Her narrative is compelling

[Lisa’s] blog is great. But I haven’t completely settled the “is she talking to me” question.  While Lisa follows me back, we don’t interact with each other. She uses Tumblr in a very social way, she isn’t really part of the crowd of people whom I otherwise follow. And I find this somewhat troubling. … I like following her because, for whatever reason, her narrative is compelling.  Following her blog is somewhat akin to watching a reality TV show (Not one of the ones where they try to out-dance each other or diet for money, but one that just follows someone’s daily life). She’s my Jersey Shore. But of course, Lisa isn’t a reality TV character, she’s a real person. Yes, I know Snooki is real, too, but celebrities are different.  … treating real people, regular people, the same way we treat celebrities, is problematic.

Patrick Brown

Where does this feeling bad for reading (reading!) a published piece of writing come from? When and why has it become so transgressive to read? I can see perhaps feeling bad for reading something a third-party wrote about a person, for example, if it’s nasty gossip or a breach of confidence. But when it’s a person writing about themselves… well, they’ve made a choice to be a writer (or at least a “writer”) just like Snooki has made the choice to be an “actor.”

Brown is right that personal blogs are compelling in the same way as reality TV. In fact, I think personal blogs are as much responsible for the decline of the soap opera as reality TV. I think lots of people read blogs as episodic stories (there’s a limit to how many interactive relationships a person can keep up), but it’s unpopular to admit to doing this, because it transgresses the “rules” of blogging/social media. It’s ok to watch an episode of Jersey Shore and then shut the TV off and go about your day, but if you read a blog entry, then close your browser and go about your day, you’re “creepy” and a “stalker.” The overuse of those two words probably gets to the heart of why Brown feels bad about reading someone’s blog in the way he wouldn’t if he were reading a book written by the same person.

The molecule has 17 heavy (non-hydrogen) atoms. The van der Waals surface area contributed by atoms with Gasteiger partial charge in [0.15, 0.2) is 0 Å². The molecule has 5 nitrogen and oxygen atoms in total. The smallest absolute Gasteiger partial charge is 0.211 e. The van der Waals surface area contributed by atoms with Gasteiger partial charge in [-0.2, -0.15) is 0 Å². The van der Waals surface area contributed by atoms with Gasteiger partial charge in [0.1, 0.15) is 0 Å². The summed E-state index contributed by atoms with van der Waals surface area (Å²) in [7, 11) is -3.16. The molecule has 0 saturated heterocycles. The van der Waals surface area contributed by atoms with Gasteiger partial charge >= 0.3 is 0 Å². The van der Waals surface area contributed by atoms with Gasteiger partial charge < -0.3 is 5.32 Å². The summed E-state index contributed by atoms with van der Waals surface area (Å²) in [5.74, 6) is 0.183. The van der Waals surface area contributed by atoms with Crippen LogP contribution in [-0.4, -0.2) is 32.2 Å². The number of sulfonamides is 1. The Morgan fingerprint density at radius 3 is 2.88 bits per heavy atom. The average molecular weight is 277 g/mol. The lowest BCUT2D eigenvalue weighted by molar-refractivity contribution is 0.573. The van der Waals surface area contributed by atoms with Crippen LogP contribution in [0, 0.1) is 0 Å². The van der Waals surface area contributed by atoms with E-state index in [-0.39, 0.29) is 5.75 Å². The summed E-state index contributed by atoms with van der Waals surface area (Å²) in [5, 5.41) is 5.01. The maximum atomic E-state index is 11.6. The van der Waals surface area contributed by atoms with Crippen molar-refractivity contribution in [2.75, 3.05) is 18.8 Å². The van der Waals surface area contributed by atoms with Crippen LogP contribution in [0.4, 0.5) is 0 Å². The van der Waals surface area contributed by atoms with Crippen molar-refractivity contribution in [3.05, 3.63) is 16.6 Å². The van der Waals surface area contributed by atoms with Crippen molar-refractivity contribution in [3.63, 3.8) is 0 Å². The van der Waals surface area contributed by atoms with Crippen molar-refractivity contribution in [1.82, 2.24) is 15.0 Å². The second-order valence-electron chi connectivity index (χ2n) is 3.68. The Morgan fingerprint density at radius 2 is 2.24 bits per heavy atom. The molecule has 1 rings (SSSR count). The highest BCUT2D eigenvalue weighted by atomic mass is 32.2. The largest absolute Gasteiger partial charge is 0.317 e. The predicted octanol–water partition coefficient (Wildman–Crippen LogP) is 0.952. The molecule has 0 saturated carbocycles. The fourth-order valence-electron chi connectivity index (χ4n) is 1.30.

Where his argument falls apart is in his analysis of celebrity. Arguing that bloggers are not analogous to reality TV stars because people wouldn’t recognize them on the street is fallacious. People who are on TV are obviously more visually recognizable than people who write. But that doesn’t make every TV personality more of a celebrity than every writer. How many people would have recognized JD Salinger had they passed him on the street? At any rate, it’s not like Brown is acting like a papparazzo, virtually stalking Lisa with the goal of finding out something salacious to sell to a gossip blogger. He’s reading her blog. And, in this case, she actually knows he’s part of her audience, and may even be reading his blog.

He asks “is she talking to me”? The answer, obviously, from his pov is yes. He finds her narrative compelling. Ergo, she (or, more specifically her writing, her narrative) is talking to him. Now, did Lisa anticipate that people outside her immediate social circle might be interested in her writing when she started blogging? Perhaps she did, perhaps she didn’t. But once she decided to blog publicly, she opened herself up to the possibility that her real readership (audience) might, and probably would, extend beyond her imagined readership.